I was in better health that first year with diabetes than I had been my entire life (and still am). I ate good food. I exercised with an intense enthusiasm. And I never stressed about anything (I was just happy to be alive). I calculated and administered my insulin with the precision you would expect from an up and coming scientist. I brought my A1C down from 13 to 5.4 in the first three months. I mastered the carb count and adjusted my meal sizes to align my insulin perfectly to the BS I wanted to have two hours after I ate. I took my doctor's advise and tailored it to fit what I wanted to do, to my own boundaries (which were none, of course!).

Two months ago I went down to the Barbara Davis Center to get some tests done. After getting information from me about my current insulin needs (which still fluctuate constantly--my long acting dose can be anywhere between 9u and 2u depending on the day--that's a three year honeymoon by my count) my doctor called me "atypical." Atypical? As in not adhering to predicted boundaries and expectations? Yes.

And that is what I am great at. Being atypical.

Monday, May 14, 2012

Find a Friend

Post 1 for  Diabetes Blog Week

A diabetic friend. I have to confess, I have always wanted one. Someone who would understand why I get so anxious about ordering food at restaurants. Someone to lend me some test strips when I wait too long to renew my prescriptions. Someone to talk me down when I'm standing in front of a tray of free donuts. And someone who will be angry along with me when my blood sugars spike for no reason (instead of trying to tell me everything will be fine and it's no big deal).

Unfortunately (big sigh), I have no PWD friends. The only other person in my family that has T1D was my mom's cousin (you can bet my diagnosis came as a bit of a shocker). No coworkers. Not even friends of friends. My great uncle (who I have met twice) has type 2. The hour I spent talking with him the last time he came to town was one of the greatest hours ever. He spoke my language! Well... almost.

I have no real diabetes friends. So I blog (virtual friends can be just as good). And I read blogs. I bitch with others about the trials and tribulations of this disease through the written word. I celebrate with them through links and pictures and comments.

One of my favorite blogs (and the one that really pushed me to start my own) is Kerri Morrone Sparling's Six Until Me. I read her posts and fantasize about being that involved in the D community. I wish I could talk face to face with others going through this. I wish I could fly to Europe to learn about new research and products. I wish I had a pump. (This is my absolute favorite blog from SUM. It still makes me laugh!) After all the envy has faded, I go and write my own very different blog about going at it alone. About searching for the natural remedy that will lower my insulin needs to an affordable level. And about the adventures that spring from that kind of independent mind set.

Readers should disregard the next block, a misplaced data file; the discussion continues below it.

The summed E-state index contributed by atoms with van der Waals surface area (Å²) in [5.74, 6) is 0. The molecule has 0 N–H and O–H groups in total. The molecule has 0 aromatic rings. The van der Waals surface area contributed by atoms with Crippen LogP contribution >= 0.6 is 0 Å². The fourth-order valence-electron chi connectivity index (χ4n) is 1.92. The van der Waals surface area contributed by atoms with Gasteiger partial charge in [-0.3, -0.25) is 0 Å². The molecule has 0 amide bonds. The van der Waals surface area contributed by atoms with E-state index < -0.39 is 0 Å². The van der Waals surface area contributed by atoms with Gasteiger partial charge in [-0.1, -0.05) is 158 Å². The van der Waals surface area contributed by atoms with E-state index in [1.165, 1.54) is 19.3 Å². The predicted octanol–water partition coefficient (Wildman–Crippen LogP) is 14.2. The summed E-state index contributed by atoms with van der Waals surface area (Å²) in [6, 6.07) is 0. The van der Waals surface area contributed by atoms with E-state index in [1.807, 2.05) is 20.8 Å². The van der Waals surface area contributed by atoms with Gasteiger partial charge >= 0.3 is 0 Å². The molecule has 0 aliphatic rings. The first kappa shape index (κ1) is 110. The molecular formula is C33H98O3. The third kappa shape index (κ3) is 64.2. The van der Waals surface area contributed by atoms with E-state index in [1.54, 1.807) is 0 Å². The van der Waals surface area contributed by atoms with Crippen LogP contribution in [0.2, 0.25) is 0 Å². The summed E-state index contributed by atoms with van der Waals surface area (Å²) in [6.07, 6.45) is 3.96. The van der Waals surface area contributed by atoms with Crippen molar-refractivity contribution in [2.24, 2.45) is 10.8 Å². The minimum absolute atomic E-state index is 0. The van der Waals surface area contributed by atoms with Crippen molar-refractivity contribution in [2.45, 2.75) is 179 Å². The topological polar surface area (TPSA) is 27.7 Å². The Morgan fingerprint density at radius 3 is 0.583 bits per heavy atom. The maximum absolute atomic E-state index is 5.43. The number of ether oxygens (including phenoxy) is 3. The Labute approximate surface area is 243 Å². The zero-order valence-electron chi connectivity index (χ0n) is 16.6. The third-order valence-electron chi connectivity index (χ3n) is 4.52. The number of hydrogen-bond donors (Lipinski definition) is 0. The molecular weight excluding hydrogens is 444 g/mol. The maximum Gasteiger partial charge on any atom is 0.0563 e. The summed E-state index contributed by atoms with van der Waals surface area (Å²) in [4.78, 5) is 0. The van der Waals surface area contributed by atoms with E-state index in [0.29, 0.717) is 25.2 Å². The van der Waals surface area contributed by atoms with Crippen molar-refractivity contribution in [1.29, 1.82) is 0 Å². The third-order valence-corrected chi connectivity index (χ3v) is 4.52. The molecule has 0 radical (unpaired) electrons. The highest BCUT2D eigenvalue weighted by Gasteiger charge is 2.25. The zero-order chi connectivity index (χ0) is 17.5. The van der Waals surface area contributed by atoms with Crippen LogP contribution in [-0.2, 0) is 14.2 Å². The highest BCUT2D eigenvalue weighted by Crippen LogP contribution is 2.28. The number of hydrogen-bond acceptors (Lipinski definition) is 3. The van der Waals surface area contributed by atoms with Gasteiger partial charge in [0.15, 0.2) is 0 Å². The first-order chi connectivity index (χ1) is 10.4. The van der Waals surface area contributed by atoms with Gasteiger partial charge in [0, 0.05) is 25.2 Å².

But in the end, this blog is (as they all really are) about finding a friend.

Friday, May 11, 2012

Never too Soon for Friday

Thank you, thank you! It's finally Friday. And a real Friday for me for once. No work tomorrow! Instead I get to cruise down to the parent's house to spend some time with my mom on her special holiday. I will also be attending a natro-path convention where my friend will have a booth set up. I'm hoping to find some potions/supplements/superfoods to experiment with.

Next week is the Third Annual Diabetes Blog Week! I am so excited to be a part of it this year. If you are on a mission to find more D Blogs or if you know someone who needs some serious educating on the subject, this is the perfect way to get it done! (This little event will also force me to post a blog a day next week--that's 7 whole posts for those counting. It will be a great challenge for me!)

Now all I have to do is survive today. It all starts with a latte (my special Friday reward), then a long, busy, eight hour shift with sixty plus very excited pooches, and hopefully time for two baths for a couple very stinky hounds of my own.

Wednesday, May 9, 2012

The Red Tape

I read an article yesterday about a woman who was on a seemingly endless search for a daycare that would take her diabetic toddler. The ones that were willing to accept him either would not give him his insulin (they expected the mother to leave work multiple times a day to give him injections and check his BS) or they would only enroll him if she was willing to pay double. This seems illegal. And it is. But who has the time to get a lawyer involved? (Especially considering that in the end, the Americans with Disabilities Act only dictates they allow the child to come to daycare, they can still choose not to give him his medication.)

Unfortunately, diabetics see this kind of thing everywhere. I believe there is really only two reasons for it: ignorance and liability. Diabetes is a scary, mysterious disease that causes people's feet to fall of without warning! They may fall into a coma at any moment! Ignorance. (Liability on the other hand is a much bigger issue. Sue thy neighbor has practically become an American pastime.)